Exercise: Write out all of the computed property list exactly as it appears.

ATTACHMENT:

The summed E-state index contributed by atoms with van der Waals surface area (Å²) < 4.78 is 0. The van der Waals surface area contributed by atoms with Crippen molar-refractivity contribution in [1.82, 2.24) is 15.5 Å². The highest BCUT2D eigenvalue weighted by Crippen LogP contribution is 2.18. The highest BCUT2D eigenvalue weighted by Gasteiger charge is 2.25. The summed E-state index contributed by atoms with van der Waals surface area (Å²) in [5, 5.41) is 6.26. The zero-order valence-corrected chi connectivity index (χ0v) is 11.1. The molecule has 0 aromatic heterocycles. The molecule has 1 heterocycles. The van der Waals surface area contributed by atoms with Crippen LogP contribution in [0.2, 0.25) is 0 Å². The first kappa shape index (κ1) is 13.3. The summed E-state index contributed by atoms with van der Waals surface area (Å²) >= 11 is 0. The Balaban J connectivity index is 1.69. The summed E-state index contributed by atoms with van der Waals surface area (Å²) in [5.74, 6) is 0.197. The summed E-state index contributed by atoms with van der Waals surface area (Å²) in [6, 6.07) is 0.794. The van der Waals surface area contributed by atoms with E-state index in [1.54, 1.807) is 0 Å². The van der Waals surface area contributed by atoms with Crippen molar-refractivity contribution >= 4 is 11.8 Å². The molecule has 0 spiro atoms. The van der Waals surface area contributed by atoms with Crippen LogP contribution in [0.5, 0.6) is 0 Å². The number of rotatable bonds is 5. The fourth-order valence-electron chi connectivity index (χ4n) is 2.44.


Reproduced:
The summed E-state index contributed by atoms with van der Waals surface area (Å²) < 4.78 is 0. The van der Waals surface area contributed by atoms with Crippen molar-refractivity contribution in [1.82, 2.24) is 15.5 Å². The highest BCUT2D eigenvalue weighted by Crippen LogP contribution is 2.18. The highest BCUT2D eigenvalue weighted by Gasteiger charge is 2.25. The summed E-state index contributed by atoms with van der Waals surface area (Å²) in [5, 5.41) is 6.26. The zero-order valence-corrected chi connectivity index (χ0v) is 11.1. The molecule has 0 aromatic heterocycles. The molecule has 1 heterocycles. The van der Waals surface area contributed by atoms with Crippen LogP contribution in [0.2, 0.25) is 0 Å². The first kappa shape index (κ1) is 13.3. The summed E-state index contributed by atoms with van der Waals surface area (Å²) >= 11 is 0. The Balaban J connectivity index is 1.69. The summed E-state index contributed by atoms with van der Waals surface area (Å²) in [5.74, 6) is 0.197. The summed E-state index contributed by atoms with van der Waals surface area (Å²) in [6, 6.07) is 0.794. The van der Waals surface area contributed by atoms with E-state index in [1.54, 1.807) is 0 Å². The van der Waals surface area contributed by atoms with Crippen molar-refractivity contribution >= 4 is 11.8 Å². The molecule has 0 spiro atoms. The van der Waals surface area contributed by atoms with Crippen LogP contribution in [0.5, 0.6) is 0 Å². The number of rotatable bonds is 5. The fourth-order valence-electron chi connectivity index (χ4n) is 2.44.